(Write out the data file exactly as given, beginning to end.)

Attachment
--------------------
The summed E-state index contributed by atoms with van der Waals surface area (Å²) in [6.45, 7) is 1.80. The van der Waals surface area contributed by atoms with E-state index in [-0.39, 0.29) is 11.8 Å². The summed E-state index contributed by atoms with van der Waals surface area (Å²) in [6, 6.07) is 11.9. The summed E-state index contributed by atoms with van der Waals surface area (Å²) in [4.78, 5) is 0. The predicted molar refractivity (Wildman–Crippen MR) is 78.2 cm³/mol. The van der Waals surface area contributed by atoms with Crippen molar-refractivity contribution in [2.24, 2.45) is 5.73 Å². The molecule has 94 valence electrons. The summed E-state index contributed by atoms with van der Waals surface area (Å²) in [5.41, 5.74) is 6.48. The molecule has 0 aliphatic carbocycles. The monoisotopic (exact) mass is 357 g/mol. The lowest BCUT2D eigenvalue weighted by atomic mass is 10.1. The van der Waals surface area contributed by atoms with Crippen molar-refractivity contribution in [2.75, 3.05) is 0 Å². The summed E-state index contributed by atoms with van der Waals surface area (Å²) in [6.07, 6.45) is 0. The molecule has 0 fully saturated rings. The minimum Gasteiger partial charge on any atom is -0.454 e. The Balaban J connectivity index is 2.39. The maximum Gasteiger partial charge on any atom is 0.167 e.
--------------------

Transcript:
The summed E-state index contributed by atoms with van der Waals surface area (Å²) in [6.45, 7) is 1.80. The van der Waals surface area contributed by atoms with E-state index in [-0.39, 0.29) is 11.8 Å². The summed E-state index contributed by atoms with van der Waals surface area (Å²) in [6, 6.07) is 11.9. The summed E-state index contributed by atoms with van der Waals surface area (Å²) in [4.78, 5) is 0. The predicted molar refractivity (Wildman–Crippen MR) is 78.2 cm³/mol. The van der Waals surface area contributed by atoms with Crippen molar-refractivity contribution in [2.24, 2.45) is 5.73 Å². The molecule has 94 valence electrons. The summed E-state index contributed by atoms with van der Waals surface area (Å²) in [5.41, 5.74) is 6.48. The molecule has 0 aliphatic carbocycles. The monoisotopic (exact) mass is 357 g/mol. The lowest BCUT2D eigenvalue weighted by atomic mass is 10.1. The van der Waals surface area contributed by atoms with Crippen molar-refractivity contribution in [2.75, 3.05) is 0 Å². The summed E-state index contributed by atoms with van der Waals surface area (Å²) in [6.07, 6.45) is 0. The molecule has 0 fully saturated rings. The minimum Gasteiger partial charge on any atom is -0.454 e. The Balaban J connectivity index is 2.39. The maximum Gasteiger partial charge on any atom is 0.167 e.